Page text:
In the March of 1789, John Carcaddon made a grisly discovery beneath the floorboards of Hanna’s Brew House in Newtown. Stuffed into a drain beneath the floor was the month-old body of a dead child. He later testified:
he took up a pine Board of the floor to throw the water into it being a drain, and after throwing of a considerable quantity of Water off, the passage appeared to be stopped and upon examining the cause found a hair Cloth under which I found the Infant wrapped in an old piece of Calico
The coroner called an inquest, and a jury was convened to determine the circumstances of the child’s death. Witnesses were called, and suspicion soon fell on a woman named Phebe Stover. Catherine Clucker was called before the jury and testified:
that Phebe Stover was taken Ill in the night about a Month ago, that her husband proposed sending for a Doctor, that she would not consent to it, next day she came into my room continued Ill, that Doct. Torbet was sent for, that he came two different times, that Doct. Asked her how long she had been with Child she answered about four Months and a few days—that she and her Husband frequently quarreled—that she [illegible] this deponent that she thought she had miscarried but would not tell her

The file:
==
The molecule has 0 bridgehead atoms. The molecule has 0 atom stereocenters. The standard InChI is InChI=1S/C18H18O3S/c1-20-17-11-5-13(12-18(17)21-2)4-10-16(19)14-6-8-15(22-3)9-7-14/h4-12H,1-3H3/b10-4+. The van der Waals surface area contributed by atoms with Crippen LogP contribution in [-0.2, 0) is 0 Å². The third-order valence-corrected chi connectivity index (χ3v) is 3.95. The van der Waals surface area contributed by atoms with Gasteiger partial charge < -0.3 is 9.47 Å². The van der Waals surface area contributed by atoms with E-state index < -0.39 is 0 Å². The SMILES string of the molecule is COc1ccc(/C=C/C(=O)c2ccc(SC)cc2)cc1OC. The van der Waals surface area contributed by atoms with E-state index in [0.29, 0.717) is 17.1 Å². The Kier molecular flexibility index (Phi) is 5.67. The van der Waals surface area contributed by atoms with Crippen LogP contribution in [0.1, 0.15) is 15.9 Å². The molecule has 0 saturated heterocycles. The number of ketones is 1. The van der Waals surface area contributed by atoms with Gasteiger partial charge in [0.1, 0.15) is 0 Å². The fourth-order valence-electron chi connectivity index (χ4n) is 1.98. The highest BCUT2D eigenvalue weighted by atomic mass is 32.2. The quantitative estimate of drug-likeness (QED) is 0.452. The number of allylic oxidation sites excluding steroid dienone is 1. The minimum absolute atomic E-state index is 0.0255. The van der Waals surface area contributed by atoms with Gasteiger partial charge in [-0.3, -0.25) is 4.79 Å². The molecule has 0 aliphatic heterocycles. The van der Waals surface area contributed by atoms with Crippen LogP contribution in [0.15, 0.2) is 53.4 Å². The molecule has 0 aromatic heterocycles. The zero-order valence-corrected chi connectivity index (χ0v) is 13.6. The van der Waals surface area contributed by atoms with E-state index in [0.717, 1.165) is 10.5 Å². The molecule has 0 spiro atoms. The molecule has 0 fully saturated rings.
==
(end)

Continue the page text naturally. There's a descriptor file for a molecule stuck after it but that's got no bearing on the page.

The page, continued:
The doctor, Samuel Torbet, confirmed her story, reporting:
that he was called upon by the Husband of Phebe Stover that he went with him and found her very Ill, her symptoms I thought were such as threatened a Miscarriage—and found she had been in that situation for some time—and proceeded to treat her as one in that situation—she told me she had been pregnant about four Months and a few days to the best of her knowledge—that he saw no symptoms of her having Miscarried that he told her if she had not already Miscarried she certainly would
It seems clear that the Phebe Stover miscarried, but it’s a mystery why she would attempt to dispose of the body in this disturbing manner.
Today, the County Coroner looks into the death of anyone who dies without being attended to by a doctor. In the early years of Bucks County only exceptional deaths were investigated, and the early coroner’s records are far less frequent and are mostly dedicated to violent, accidental, or otherwise suspicious deaths.
(Source: Bucks County Coroner’s Reports, #20, March 13th, 1789. In the collection of the Bucks County Historical Society)